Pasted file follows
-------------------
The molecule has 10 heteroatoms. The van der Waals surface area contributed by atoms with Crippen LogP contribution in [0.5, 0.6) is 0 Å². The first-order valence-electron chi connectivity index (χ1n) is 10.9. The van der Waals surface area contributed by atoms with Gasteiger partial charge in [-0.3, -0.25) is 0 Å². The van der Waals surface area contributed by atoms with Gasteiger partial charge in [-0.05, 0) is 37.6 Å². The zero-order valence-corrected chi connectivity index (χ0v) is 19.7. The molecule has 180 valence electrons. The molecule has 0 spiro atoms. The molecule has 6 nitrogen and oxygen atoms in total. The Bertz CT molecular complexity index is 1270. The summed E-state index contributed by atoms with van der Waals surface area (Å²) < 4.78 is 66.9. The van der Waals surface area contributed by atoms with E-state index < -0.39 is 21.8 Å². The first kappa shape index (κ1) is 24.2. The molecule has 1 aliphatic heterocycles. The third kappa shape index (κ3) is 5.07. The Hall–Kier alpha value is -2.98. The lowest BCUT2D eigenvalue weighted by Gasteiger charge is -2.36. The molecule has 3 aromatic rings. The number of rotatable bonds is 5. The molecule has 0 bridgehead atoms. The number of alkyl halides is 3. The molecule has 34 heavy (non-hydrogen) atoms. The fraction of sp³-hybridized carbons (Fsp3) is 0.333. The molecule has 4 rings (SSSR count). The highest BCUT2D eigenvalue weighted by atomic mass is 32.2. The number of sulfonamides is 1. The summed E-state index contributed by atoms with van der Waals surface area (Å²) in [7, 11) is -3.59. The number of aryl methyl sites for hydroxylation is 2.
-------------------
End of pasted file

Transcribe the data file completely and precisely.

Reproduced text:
The molecule has 10 heteroatoms. The van der Waals surface area contributed by atoms with Crippen LogP contribution in [0.5, 0.6) is 0 Å². The first-order valence-electron chi connectivity index (χ1n) is 10.9. The van der Waals surface area contributed by atoms with Gasteiger partial charge in [-0.3, -0.25) is 0 Å². The van der Waals surface area contributed by atoms with Gasteiger partial charge in [-0.05, 0) is 37.6 Å². The zero-order valence-corrected chi connectivity index (χ0v) is 19.7. The molecule has 180 valence electrons. The molecule has 0 spiro atoms. The molecule has 6 nitrogen and oxygen atoms in total. The Bertz CT molecular complexity index is 1270. The summed E-state index contributed by atoms with van der Waals surface area (Å²) < 4.78 is 66.9. The van der Waals surface area contributed by atoms with E-state index < -0.39 is 21.8 Å². The first kappa shape index (κ1) is 24.2. The molecule has 1 aliphatic heterocycles. The third kappa shape index (κ3) is 5.07. The Hall–Kier alpha value is -2.98. The lowest BCUT2D eigenvalue weighted by Gasteiger charge is -2.36. The molecule has 3 aromatic rings. The number of rotatable bonds is 5. The molecule has 0 bridgehead atoms. The number of alkyl halides is 3. The molecule has 34 heavy (non-hydrogen) atoms. The fraction of sp³-hybridized carbons (Fsp3) is 0.333. The molecule has 4 rings (SSSR count). The highest BCUT2D eigenvalue weighted by atomic mass is 32.2. The number of sulfonamides is 1. The summed E-state index contributed by atoms with van der Waals surface area (Å²) in [7, 11) is -3.59. The number of aryl methyl sites for hydroxylation is 2.